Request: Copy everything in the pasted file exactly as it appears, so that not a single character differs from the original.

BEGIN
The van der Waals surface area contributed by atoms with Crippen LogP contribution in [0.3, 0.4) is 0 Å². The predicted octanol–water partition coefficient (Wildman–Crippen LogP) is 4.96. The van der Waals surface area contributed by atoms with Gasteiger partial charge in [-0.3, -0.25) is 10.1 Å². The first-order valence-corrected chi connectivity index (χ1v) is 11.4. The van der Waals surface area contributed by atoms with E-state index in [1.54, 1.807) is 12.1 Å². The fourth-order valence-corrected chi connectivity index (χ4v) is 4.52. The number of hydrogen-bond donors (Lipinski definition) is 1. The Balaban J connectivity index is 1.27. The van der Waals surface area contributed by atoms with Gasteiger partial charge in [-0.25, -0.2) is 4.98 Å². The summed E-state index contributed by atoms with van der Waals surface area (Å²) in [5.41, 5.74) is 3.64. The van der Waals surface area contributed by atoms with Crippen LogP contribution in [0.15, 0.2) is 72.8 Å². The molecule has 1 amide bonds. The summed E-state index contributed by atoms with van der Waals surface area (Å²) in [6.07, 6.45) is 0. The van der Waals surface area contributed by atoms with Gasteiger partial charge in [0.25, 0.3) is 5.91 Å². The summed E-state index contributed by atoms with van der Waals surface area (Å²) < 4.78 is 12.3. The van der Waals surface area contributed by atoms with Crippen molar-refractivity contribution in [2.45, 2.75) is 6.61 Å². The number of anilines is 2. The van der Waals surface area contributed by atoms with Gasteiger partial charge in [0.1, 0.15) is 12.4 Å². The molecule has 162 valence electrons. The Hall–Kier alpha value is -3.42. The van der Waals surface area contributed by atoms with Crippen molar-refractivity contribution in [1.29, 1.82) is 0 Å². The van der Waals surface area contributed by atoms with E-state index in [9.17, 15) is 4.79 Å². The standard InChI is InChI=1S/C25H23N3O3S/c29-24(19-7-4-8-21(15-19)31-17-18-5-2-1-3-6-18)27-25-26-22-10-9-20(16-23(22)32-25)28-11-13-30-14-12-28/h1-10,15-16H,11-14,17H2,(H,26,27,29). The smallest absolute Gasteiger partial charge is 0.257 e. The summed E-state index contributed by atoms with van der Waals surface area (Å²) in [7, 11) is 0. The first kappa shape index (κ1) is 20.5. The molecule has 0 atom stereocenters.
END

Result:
The van der Waals surface area contributed by atoms with Crippen LogP contribution in [0.3, 0.4) is 0 Å². The predicted octanol–water partition coefficient (Wildman–Crippen LogP) is 4.96. The van der Waals surface area contributed by atoms with Gasteiger partial charge in [-0.3, -0.25) is 10.1 Å². The first-order valence-corrected chi connectivity index (χ1v) is 11.4. The van der Waals surface area contributed by atoms with E-state index in [1.54, 1.807) is 12.1 Å². The fourth-order valence-corrected chi connectivity index (χ4v) is 4.52. The number of hydrogen-bond donors (Lipinski definition) is 1. The Balaban J connectivity index is 1.27. The van der Waals surface area contributed by atoms with Gasteiger partial charge in [-0.25, -0.2) is 4.98 Å². The summed E-state index contributed by atoms with van der Waals surface area (Å²) in [5.41, 5.74) is 3.64. The van der Waals surface area contributed by atoms with Crippen LogP contribution in [0.15, 0.2) is 72.8 Å². The molecule has 1 amide bonds. The summed E-state index contributed by atoms with van der Waals surface area (Å²) in [6.07, 6.45) is 0. The van der Waals surface area contributed by atoms with Gasteiger partial charge in [0.25, 0.3) is 5.91 Å². The summed E-state index contributed by atoms with van der Waals surface area (Å²) < 4.78 is 12.3. The van der Waals surface area contributed by atoms with Crippen molar-refractivity contribution in [2.45, 2.75) is 6.61 Å². The number of anilines is 2. The van der Waals surface area contributed by atoms with Gasteiger partial charge in [0.1, 0.15) is 12.4 Å². The molecule has 162 valence electrons. The Hall–Kier alpha value is -3.42. The van der Waals surface area contributed by atoms with Crippen molar-refractivity contribution in [1.29, 1.82) is 0 Å². The van der Waals surface area contributed by atoms with E-state index in [9.17, 15) is 4.79 Å². The standard InChI is InChI=1S/C25H23N3O3S/c29-24(19-7-4-8-21(15-19)31-17-18-5-2-1-3-6-18)27-25-26-22-10-9-20(16-23(22)32-25)28-11-13-30-14-12-28/h1-10,15-16H,11-14,17H2,(H,26,27,29). The smallest absolute Gasteiger partial charge is 0.257 e. The summed E-state index contributed by atoms with van der Waals surface area (Å²) in [7, 11) is 0. The first kappa shape index (κ1) is 20.5. The molecule has 0 atom stereocenters.